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CNN LIVE EVENT/SPECIAL

Strike on Iraq: View From Kuwait City

Aired March 22, 2003 - 02:17   ET

THIS IS A RUSH TRANSCRIPT. THIS COPY MAY NOT BE IN ITS FINAL FORM AND MAY BE UPDATED.

ANDERSON COOPER, CNN ANCHOR: We're going to check in with Daryn Kagan, who is standing by in Kuwait City, as she has been since the beginning of this conflict.
Daryn -- what's the latest?

DARYN KAGAN, CNN ANCHOR: Well, Anderson, good morning to you and Carol from Kuwait City. It's already about 10:15 Kuwait time, a windy and chilly day here in Kuwait City.

I've had a chance to grab the morning papers, and I wanted to share it with the viewers back home.

First, I want to look at one of the English papers, the "Arab Times," the big headline if you can see there: "A-Day ripped out the heart of Baghdad." And there are pictures of the big shock and awe campaign. You probably can't see the smaller pictures inset, but I can describe them to you. One is of U.S. troops in some kind of hole, and then the other is of Iraqi soldiers surrendering.

And then if you'll go with me here, I'm going to try to -- with the help of one of our Kuwaiti assistants -- actually Lebanese assistant who is fluent in Arabic. I want to show you one of the Arabic papers, a number of these here. Now, I'm not going to pretend that I read Arabic, but I will tell you that I talked with Hanna Sharani (ph), she's one of our assistants here in Kuwait, and she helped me with this.

First, we can look the pictures. Again, here's a picture of Iraqi troops surrendering, a picture of a helicopter carrying some kind of vehicle. And then over here is a picture of one of the missiles. The Iraqis have launched 12 different missiles at Kuwait since this conflict started.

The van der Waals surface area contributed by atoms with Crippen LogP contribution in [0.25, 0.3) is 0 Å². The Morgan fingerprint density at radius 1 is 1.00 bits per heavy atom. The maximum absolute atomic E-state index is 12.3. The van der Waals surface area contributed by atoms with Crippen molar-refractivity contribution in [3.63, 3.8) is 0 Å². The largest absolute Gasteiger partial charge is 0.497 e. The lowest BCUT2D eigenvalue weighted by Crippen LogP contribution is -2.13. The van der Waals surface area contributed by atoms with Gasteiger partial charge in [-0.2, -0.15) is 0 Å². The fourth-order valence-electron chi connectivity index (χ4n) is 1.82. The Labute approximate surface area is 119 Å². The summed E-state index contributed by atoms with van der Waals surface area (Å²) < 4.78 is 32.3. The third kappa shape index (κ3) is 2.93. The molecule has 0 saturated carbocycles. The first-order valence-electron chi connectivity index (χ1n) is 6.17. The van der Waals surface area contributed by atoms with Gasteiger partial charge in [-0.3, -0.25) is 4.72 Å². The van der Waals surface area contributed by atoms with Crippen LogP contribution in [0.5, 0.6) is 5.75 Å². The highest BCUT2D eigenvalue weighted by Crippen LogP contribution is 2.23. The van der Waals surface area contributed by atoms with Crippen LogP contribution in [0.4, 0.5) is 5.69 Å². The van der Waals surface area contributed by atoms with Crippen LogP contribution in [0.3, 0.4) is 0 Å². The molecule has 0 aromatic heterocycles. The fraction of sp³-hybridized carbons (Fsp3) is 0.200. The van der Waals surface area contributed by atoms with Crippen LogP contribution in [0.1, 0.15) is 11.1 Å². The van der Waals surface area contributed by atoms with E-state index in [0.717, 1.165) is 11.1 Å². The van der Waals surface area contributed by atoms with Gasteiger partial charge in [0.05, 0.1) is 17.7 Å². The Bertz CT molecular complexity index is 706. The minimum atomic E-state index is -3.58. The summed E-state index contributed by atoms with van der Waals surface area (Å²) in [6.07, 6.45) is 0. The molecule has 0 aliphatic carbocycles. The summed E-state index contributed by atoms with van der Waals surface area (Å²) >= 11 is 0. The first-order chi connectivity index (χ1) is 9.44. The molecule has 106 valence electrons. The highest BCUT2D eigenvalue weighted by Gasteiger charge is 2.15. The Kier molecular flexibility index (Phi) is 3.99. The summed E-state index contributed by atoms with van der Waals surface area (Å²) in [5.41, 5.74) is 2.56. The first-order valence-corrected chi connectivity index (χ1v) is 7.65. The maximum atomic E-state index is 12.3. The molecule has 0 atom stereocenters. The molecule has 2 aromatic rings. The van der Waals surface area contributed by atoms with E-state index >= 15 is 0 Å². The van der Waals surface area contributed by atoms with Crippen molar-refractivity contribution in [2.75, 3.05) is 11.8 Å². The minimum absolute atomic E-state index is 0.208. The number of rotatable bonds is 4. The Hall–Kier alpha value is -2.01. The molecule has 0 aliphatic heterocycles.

I actually had the chance to go out in the desert and see this for myself. It's an al-Fatah missile shot down by a Patriot missile, but it was the Kuwaitis who shot this particular one down. No chemical or biological weapons on this missile.

Now, Hanna (ph) thought it was particularly interesting for people to know what these headlines said, and as she translated it for me, this one is describing the beginning of shock and awe. And here, it's an Arabic quote, and she tells me that this says "shock and awe."

And over here, she says, believe it or not, this is talking about the launch of the missiles. And she says this is -- she said it was difficult for her to interpret, but it was almost like a joke, making a joke of the Scud missile, kind of like, did you hear the one about the Scud missile that the Iraqis tried to launch on Kuwait? They are mocking Iraq for this.

Indeed, we hear Iraq has launched at least one Scud missile that the Americans were able to shoot down with a Patriot missile. And of the 12 missiles that the Iraqis have tried to launch at this country none have been successful in causing any casualties or any damage. They've all have either been shot down or landed in the desert or perhaps in the sea.

So there you have it, a look at the Saturday morning papers from here in Kuwait City -- Anderson.

COOPER: Well, Daryn, I guess it's good news in the sense that some Kuwaitis, or at least in the media, have something of a sense of humor about this. Interesting that they can sort of step back and I guess see it in that kind of light.

What is the mood in Kuwait City now? Have there been more air raid sirens throughout the night? What's the status on that?

KAGAN: Things a little bit quieter. The night before last, we had at least -- well, there were about seven or eight over that 24- hour period. Overnight there were three that woke up this city from their sleep -- from its sleep. Last night, the last one we had was about 11:00 p.m. local time, and haven't had any since, so a sense that things perhaps are quieting down a little bit.

I don't want to convey at all that the Kuwaitis are taking this lightly, but I do think that they have a sense of confidence and definitely a sense that they support what the U.S. and British troops are doing north of their border here in Iraq. And that makes them feel a lot better, of course, as compared to how things went back in 1991.

COOPER: And as you yourself have experienced, I'm sure, you know, as this happens day after day and as the Kuwaitis have lived with this for many years now, perhaps their perspective, as you said, it's not normal, but they are able to get some sort of distance, some sort of perspective on it.

All right, Daryn Kagan, we'll check back in with you very shortly in Kuwait City -- thanks very much.

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